The Nine Principles of Policing and the MoU between Police and Law Society

LOTS of victims have suffered from the non-investigation of crime and discovered that this is due to the Memorandum of Understanding (MoU) between the Chief Constables and the Law Society.

Retired police officer Albert Burgess publishes a website A Case for Treason and writes:

The training school definition of a constable’s job is:

  • The preservation of life
  • The protection of property
  • The detection of offences
  • The placing of offenders before the courts.

Regarding the MoU:

  • Firstly the police are answerable to the law and only the law, second when the police agree up front a course of action they limit what they can do, this is unconstitutional and therefore illegal. Because they have to be able to go where the evidence leads them without Favour Fear Malice or Ill will. The memorandum prevents them doing that by restricting what they can do and where they can go.
  • I would suggest they have subverted the police service from their constitutional role as protectors of Her Majesty’s subjects.
  • I would suggest Sedition at Common law is the Major Crime against the state they are guilty of.

Another victim sent me these Nine Principles of Policing:

  1. To prevent crime and disorder, as an alternative to their repression by military force and severity of legal punishment.
  2. To recognise always that the power of the police to fulfil their functions and duties is dependent on public approval of their existence, actions and behaviour and on their ability to secure and maintain public respect.
  3. To recognise always that to secure and maintain the respect and approval of the public means also the securing of the willing co-operation of the public in the task of securing observance of laws.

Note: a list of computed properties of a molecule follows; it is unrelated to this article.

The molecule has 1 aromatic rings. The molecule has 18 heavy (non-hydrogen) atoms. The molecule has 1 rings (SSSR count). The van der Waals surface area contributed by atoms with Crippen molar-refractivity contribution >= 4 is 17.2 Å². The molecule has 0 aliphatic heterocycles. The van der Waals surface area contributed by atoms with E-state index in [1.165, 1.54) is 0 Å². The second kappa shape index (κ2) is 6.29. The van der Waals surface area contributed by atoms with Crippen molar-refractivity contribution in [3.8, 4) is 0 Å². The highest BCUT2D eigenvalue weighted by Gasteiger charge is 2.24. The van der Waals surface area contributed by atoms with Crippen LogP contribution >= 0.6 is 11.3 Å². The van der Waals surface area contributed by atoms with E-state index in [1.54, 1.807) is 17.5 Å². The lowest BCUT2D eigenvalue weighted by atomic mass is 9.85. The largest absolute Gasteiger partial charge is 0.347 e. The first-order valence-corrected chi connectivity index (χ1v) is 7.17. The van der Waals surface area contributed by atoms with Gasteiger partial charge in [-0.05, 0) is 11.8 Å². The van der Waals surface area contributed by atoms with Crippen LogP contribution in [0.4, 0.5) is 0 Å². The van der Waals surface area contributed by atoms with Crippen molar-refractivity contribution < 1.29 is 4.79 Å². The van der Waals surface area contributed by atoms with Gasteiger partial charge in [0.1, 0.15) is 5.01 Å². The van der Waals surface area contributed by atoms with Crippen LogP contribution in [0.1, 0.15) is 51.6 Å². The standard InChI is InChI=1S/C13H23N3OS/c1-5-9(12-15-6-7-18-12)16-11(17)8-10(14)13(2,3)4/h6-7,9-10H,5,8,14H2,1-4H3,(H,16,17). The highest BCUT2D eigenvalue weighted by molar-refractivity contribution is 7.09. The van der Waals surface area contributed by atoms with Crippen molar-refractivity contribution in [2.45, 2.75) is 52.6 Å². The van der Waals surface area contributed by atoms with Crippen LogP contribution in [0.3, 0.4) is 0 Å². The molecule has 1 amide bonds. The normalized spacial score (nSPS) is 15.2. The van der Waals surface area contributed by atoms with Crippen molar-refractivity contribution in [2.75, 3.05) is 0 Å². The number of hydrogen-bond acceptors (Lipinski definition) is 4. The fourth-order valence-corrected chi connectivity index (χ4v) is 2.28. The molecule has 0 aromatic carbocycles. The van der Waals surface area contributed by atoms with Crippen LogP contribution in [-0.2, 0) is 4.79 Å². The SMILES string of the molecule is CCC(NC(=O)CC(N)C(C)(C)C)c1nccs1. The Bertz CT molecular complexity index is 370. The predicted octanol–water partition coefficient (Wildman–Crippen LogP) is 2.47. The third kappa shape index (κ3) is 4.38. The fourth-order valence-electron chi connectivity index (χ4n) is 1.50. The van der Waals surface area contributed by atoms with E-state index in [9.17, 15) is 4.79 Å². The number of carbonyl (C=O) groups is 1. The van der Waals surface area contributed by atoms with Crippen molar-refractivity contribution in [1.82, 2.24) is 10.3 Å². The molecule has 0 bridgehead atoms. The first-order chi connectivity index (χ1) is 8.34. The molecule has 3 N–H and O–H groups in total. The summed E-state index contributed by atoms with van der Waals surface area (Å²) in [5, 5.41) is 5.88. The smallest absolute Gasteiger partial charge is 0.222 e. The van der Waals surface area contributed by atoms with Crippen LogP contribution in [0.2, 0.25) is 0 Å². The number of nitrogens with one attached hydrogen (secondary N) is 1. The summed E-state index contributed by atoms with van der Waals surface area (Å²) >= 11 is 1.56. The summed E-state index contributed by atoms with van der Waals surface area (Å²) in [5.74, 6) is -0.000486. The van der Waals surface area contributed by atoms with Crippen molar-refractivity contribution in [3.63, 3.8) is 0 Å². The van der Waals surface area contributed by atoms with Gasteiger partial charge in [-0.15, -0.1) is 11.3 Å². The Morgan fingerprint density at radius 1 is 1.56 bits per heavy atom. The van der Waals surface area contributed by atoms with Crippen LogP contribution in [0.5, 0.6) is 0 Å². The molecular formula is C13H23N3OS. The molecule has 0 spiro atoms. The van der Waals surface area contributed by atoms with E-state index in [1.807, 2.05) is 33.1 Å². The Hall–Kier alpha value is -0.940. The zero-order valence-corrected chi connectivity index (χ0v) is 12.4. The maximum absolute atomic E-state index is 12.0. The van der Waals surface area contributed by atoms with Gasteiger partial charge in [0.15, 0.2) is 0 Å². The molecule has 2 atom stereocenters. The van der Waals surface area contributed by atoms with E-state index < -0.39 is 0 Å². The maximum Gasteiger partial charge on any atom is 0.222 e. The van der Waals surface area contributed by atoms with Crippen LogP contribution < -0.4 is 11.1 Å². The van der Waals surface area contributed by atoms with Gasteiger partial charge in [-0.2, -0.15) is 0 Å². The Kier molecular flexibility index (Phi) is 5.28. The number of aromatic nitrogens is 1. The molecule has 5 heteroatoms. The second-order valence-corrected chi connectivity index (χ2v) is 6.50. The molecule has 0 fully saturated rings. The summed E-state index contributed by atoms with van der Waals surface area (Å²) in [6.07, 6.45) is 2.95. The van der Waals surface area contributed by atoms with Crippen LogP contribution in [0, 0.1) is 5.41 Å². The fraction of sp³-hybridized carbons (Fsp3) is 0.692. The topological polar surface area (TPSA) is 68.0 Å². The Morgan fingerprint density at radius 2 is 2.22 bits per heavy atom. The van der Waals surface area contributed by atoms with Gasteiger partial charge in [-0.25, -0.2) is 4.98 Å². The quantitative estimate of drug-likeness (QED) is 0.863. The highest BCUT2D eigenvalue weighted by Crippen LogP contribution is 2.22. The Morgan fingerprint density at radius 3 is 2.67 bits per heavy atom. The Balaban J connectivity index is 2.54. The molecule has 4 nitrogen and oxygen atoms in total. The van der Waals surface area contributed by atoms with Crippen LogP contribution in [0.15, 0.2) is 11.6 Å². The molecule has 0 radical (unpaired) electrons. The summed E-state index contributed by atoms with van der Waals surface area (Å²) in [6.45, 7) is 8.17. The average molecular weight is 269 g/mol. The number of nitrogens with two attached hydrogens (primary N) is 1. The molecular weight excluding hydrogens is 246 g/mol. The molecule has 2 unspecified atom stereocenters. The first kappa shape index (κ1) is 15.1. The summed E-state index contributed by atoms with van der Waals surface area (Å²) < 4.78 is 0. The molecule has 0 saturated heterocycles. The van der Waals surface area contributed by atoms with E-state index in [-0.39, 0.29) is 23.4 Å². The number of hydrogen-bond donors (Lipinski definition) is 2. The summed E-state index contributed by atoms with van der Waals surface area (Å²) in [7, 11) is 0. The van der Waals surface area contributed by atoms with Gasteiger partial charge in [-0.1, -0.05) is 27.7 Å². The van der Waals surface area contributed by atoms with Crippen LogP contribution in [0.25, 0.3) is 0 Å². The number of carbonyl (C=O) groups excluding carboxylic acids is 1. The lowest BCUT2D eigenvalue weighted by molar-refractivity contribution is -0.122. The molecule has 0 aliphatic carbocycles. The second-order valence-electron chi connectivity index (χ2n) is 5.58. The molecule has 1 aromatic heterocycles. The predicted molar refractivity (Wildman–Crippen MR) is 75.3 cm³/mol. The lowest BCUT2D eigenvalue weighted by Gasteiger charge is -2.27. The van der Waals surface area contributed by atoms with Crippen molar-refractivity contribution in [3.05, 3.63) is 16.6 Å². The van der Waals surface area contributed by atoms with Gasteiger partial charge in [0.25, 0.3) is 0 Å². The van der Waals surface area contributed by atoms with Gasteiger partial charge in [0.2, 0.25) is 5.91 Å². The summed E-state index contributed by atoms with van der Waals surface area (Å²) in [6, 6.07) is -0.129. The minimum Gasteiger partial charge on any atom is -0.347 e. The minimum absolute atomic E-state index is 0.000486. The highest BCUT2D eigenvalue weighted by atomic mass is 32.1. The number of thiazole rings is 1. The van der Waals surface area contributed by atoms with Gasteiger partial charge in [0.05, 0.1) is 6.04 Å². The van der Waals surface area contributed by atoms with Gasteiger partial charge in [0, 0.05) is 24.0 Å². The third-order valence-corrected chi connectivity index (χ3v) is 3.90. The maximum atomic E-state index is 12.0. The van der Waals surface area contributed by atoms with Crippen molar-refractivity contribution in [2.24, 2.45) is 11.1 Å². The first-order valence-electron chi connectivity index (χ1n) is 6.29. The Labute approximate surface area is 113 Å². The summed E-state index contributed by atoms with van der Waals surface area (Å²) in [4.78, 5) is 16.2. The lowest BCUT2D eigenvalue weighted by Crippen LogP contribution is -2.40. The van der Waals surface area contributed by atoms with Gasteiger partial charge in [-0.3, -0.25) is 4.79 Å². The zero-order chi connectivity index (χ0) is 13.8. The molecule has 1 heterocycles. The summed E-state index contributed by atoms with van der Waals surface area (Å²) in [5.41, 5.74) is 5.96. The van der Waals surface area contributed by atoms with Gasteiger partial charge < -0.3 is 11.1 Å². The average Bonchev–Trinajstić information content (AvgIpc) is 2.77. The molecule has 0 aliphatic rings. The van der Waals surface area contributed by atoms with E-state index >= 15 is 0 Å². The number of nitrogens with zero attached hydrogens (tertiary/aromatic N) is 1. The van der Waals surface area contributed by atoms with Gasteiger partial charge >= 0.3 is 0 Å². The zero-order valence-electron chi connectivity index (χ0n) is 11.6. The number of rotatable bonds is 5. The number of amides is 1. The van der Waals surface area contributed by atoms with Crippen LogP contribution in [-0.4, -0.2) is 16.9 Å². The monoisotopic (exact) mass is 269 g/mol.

4. To recognise always that the extent to which the co-operation of the public can be secured diminishes proportionately the necessity of the use of physical force and compulsion for achieving police objectives.
  5. To seek and preserve public favour, not by pandering to public opinion; but by constantly demonstrating absolutely impartial service to law, in complete independence of policy, and without regard to the justice or injustice of the substance of individual laws, by ready offering of individual service and friendship to all members of the public without regard to their wealth or social standing, by ready exercise of courtesy and friendly good humour; and by ready offering of individual sacrifice in protecting and preserving life.
  6. To use physical force only when the exercise of persuasion, advice and warning is found to be insufficient to obtain public co-operation to an extent necessary to secure observance of law or to restore order, and to use only the minimum degree of physical force which is necessary on any particular occasion for achieving a police objective.
  7. To maintain at all times a relationship with the public that gives reality to the historic tradition that the police are the public and that the public are the police, the police being only members of the public who are paid to give full time attention to duties which are incumbent on every citizen in the interests of community welfare and existence.